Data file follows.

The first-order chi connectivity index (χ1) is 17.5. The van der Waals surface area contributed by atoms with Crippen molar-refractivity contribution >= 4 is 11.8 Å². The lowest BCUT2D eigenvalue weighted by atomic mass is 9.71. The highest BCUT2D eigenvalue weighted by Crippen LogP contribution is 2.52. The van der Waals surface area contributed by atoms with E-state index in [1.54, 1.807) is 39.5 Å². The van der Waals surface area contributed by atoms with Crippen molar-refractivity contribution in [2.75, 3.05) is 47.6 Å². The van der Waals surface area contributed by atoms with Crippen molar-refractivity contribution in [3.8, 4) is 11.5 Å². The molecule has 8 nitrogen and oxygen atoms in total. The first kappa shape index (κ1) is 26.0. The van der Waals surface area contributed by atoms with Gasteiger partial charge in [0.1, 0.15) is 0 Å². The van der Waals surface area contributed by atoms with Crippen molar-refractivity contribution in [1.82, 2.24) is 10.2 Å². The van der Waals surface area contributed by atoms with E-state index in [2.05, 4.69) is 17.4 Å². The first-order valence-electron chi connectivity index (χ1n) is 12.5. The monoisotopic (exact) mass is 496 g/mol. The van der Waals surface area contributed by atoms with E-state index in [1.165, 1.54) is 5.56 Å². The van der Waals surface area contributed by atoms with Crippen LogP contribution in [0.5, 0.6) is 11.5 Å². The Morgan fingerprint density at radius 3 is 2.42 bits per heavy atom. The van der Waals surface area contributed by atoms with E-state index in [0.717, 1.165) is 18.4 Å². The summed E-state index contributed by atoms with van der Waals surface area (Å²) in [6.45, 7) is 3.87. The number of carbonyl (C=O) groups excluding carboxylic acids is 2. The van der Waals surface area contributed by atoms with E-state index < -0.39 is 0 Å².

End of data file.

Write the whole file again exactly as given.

The first-order chi connectivity index (χ1) is 17.5. The van der Waals surface area contributed by atoms with Crippen molar-refractivity contribution >= 4 is 11.8 Å². The lowest BCUT2D eigenvalue weighted by atomic mass is 9.71. The highest BCUT2D eigenvalue weighted by Crippen LogP contribution is 2.52. The van der Waals surface area contributed by atoms with E-state index in [1.54, 1.807) is 39.5 Å². The van der Waals surface area contributed by atoms with Crippen molar-refractivity contribution in [2.75, 3.05) is 47.6 Å². The van der Waals surface area contributed by atoms with Crippen molar-refractivity contribution in [3.8, 4) is 11.5 Å². The molecule has 8 nitrogen and oxygen atoms in total. The first kappa shape index (κ1) is 26.0. The van der Waals surface area contributed by atoms with Gasteiger partial charge in [0.1, 0.15) is 0 Å². The van der Waals surface area contributed by atoms with Crippen molar-refractivity contribution in [1.82, 2.24) is 10.2 Å². The van der Waals surface area contributed by atoms with E-state index in [2.05, 4.69) is 17.4 Å². The first-order valence-electron chi connectivity index (χ1n) is 12.5. The monoisotopic (exact) mass is 496 g/mol. The van der Waals surface area contributed by atoms with E-state index in [1.165, 1.54) is 5.56 Å². The van der Waals surface area contributed by atoms with Crippen LogP contribution in [0.5, 0.6) is 11.5 Å². The Morgan fingerprint density at radius 3 is 2.42 bits per heavy atom. The van der Waals surface area contributed by atoms with E-state index in [0.717, 1.165) is 18.4 Å². The summed E-state index contributed by atoms with van der Waals surface area (Å²) in [6.45, 7) is 3.87. The number of carbonyl (C=O) groups excluding carboxylic acids is 2. The van der Waals surface area contributed by atoms with E-state index < -0.39 is 0 Å².